Networked 3D virtual environments allow multiple users to interact with each other over the Internet. Users can share some sense of telepresence by remotely animating an avatar that represents them. However, avatar control may be tedious and still render user gestures poorly. This work aims at animating a user s avatar from real time 3D motion capture by monocular computer vision, thus allowing virtual telepresence to anyone using a personal computer with a webcam. The approach followed consists of registering a 3D articulated upper-body model to a video sequence. The first contribution of this work is a method of allocating computing iterations under real-time constrain that achieves optimal robustness and accuracy. The major issue for robust 3D tracking from monocular images is the 3D/2D ambiguities that result from the lack of depth information. As a second contribution, this work enhances particle filtering for 3D/2D registration under limited computation constrains with a number of heuristics, the contribution of which is demonstrated experimentally. A parameterization of the arm pose based on their end-effector is proposed to better model uncertainty in the depth direction.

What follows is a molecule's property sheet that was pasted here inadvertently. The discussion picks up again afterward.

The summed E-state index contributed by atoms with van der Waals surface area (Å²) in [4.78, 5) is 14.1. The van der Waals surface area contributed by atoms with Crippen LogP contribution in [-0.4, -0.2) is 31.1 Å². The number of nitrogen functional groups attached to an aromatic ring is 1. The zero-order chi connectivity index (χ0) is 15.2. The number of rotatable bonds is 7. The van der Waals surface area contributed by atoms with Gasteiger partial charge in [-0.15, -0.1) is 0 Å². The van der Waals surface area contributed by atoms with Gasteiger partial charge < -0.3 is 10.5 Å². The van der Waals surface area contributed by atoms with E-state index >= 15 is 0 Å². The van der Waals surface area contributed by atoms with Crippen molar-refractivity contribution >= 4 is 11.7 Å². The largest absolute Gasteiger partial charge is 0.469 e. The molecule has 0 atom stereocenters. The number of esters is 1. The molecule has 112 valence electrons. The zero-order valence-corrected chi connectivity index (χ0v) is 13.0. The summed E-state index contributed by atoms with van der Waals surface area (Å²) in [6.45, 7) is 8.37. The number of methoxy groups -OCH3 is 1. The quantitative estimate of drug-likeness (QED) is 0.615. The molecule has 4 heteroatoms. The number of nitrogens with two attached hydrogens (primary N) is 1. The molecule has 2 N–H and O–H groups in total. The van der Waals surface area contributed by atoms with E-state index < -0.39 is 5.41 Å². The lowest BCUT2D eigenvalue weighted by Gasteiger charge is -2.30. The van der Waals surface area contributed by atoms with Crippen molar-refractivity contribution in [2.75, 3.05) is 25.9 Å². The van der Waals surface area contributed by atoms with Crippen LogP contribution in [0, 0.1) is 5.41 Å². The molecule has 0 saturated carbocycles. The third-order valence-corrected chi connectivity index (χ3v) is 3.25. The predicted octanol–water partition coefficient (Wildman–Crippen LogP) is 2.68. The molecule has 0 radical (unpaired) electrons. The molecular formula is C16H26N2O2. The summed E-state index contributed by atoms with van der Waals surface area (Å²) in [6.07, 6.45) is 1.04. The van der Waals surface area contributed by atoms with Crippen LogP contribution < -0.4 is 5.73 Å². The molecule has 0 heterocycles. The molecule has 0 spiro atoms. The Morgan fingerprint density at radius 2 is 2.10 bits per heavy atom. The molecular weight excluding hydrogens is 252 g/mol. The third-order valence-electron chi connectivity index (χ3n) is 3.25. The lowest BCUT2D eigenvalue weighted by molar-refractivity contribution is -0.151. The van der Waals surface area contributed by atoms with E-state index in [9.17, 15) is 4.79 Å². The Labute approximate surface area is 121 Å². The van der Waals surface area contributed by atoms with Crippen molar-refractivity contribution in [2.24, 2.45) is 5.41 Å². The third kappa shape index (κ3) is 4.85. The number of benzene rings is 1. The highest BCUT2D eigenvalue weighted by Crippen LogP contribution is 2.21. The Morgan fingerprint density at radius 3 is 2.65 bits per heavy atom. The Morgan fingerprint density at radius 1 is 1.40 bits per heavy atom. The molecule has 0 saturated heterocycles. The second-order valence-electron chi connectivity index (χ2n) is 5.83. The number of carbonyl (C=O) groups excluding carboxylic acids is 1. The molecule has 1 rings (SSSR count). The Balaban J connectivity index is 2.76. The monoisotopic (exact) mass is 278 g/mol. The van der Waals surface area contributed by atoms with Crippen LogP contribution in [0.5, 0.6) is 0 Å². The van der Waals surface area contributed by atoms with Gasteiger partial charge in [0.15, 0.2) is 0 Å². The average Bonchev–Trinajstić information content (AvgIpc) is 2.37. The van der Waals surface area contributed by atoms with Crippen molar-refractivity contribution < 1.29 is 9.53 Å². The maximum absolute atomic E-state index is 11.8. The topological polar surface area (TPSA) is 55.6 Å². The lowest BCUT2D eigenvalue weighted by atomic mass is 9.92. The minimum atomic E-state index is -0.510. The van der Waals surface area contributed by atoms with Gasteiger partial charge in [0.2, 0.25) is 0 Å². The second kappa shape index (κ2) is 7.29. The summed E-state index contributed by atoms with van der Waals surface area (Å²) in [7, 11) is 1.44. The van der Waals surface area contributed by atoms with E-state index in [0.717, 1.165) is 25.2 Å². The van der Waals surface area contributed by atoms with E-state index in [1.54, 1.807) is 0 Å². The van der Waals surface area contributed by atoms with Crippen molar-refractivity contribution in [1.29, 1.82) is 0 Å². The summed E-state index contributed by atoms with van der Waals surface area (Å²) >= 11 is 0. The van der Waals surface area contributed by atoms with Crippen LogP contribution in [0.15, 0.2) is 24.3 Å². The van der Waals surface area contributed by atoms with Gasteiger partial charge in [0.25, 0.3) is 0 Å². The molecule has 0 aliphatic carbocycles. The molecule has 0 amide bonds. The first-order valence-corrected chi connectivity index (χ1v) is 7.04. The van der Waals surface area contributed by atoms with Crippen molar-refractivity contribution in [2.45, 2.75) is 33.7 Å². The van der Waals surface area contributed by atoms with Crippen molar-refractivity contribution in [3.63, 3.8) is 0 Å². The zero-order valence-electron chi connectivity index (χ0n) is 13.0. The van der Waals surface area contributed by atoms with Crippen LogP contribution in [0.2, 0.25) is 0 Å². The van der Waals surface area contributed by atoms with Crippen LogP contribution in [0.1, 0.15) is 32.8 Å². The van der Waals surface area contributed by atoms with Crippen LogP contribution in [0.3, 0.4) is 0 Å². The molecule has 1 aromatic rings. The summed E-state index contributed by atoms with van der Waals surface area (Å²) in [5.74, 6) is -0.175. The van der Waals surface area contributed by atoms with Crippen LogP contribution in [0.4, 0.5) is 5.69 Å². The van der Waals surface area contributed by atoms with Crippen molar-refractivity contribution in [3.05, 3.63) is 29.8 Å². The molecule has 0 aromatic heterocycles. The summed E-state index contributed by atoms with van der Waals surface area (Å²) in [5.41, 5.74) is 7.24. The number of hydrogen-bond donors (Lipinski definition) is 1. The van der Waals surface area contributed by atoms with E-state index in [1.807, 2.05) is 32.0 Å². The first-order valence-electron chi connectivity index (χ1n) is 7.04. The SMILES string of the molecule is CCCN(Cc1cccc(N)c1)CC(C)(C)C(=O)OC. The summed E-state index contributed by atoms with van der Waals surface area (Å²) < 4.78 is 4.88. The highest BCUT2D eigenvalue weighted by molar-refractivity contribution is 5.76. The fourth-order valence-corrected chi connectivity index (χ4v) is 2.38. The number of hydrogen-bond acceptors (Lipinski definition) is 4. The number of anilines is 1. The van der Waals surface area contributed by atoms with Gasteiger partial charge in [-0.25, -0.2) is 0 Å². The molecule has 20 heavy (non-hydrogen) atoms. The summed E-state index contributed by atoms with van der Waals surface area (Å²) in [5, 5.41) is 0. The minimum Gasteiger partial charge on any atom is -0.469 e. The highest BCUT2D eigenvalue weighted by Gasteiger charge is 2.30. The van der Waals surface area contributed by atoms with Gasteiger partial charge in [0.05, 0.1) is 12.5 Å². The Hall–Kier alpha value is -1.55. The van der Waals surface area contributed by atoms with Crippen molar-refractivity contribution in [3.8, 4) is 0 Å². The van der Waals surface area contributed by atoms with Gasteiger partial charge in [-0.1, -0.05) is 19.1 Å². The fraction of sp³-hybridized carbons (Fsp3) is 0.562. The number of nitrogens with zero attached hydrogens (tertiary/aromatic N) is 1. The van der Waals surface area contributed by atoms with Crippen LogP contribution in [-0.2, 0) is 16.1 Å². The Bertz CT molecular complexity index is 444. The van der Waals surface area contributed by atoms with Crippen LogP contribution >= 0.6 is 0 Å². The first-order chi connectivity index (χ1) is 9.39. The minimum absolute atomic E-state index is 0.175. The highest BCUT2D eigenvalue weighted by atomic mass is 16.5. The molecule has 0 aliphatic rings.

Recovery of dense geometry and camera motion from a set of monocular images is a well-known problem that can be solved quite reliably in well-conditioned environments. Typical algorithms dealing with this problem assume static lighting and presence of sufficient scene texture. There are, however, many situations where these prerequisites are not met, and common algorithms fail. One example is medical video-endoscopy, where surfaces do not exhibit much texture, and lighting conditions change due to the moving light source that is mounted on the camera. We suggest to address the problem by applying a purely intensity-based approach that also takes into account changes in lighting conditions. In this thesis, we investigate the applicability of sliding window intensity-based bundle-adjustment methods to this problem.